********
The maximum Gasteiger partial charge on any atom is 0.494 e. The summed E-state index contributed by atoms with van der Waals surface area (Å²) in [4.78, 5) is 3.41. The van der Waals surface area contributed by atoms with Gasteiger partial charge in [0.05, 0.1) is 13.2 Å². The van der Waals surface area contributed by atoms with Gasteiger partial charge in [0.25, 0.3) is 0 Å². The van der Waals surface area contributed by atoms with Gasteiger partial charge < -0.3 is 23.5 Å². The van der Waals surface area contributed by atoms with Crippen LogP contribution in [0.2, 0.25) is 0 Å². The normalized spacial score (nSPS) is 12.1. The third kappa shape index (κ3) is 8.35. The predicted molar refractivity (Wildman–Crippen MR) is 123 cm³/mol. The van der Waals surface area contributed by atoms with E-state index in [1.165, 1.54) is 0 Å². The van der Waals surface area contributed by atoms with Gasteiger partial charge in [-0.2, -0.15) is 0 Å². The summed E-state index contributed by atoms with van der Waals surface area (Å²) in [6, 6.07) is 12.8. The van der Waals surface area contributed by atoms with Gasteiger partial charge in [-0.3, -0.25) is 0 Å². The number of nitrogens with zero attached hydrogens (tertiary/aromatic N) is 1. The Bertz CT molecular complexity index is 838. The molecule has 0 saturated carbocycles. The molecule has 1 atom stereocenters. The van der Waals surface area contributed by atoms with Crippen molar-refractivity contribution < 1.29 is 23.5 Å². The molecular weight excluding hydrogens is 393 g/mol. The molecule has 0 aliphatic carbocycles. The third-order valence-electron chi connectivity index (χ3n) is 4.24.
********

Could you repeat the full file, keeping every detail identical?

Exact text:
The maximum Gasteiger partial charge on any atom is 0.494 e. The summed E-state index contributed by atoms with van der Waals surface area (Å²) in [4.78, 5) is 3.41. The van der Waals surface area contributed by atoms with Gasteiger partial charge in [0.05, 0.1) is 13.2 Å². The van der Waals surface area contributed by atoms with Gasteiger partial charge in [0.25, 0.3) is 0 Å². The van der Waals surface area contributed by atoms with Gasteiger partial charge < -0.3 is 23.5 Å². The van der Waals surface area contributed by atoms with Crippen LogP contribution in [0.2, 0.25) is 0 Å². The normalized spacial score (nSPS) is 12.1. The third kappa shape index (κ3) is 8.35. The predicted molar refractivity (Wildman–Crippen MR) is 123 cm³/mol. The van der Waals surface area contributed by atoms with E-state index in [1.165, 1.54) is 0 Å². The van der Waals surface area contributed by atoms with Gasteiger partial charge in [-0.2, -0.15) is 0 Å². The summed E-state index contributed by atoms with van der Waals surface area (Å²) in [6, 6.07) is 12.8. The van der Waals surface area contributed by atoms with Gasteiger partial charge in [-0.3, -0.25) is 0 Å². The number of nitrogens with zero attached hydrogens (tertiary/aromatic N) is 1. The Bertz CT molecular complexity index is 838. The molecule has 0 saturated carbocycles. The molecule has 1 atom stereocenters. The van der Waals surface area contributed by atoms with Crippen molar-refractivity contribution < 1.29 is 23.5 Å². The molecular weight excluding hydrogens is 393 g/mol. The molecule has 0 aliphatic carbocycles. The third-order valence-electron chi connectivity index (χ3n) is 4.24.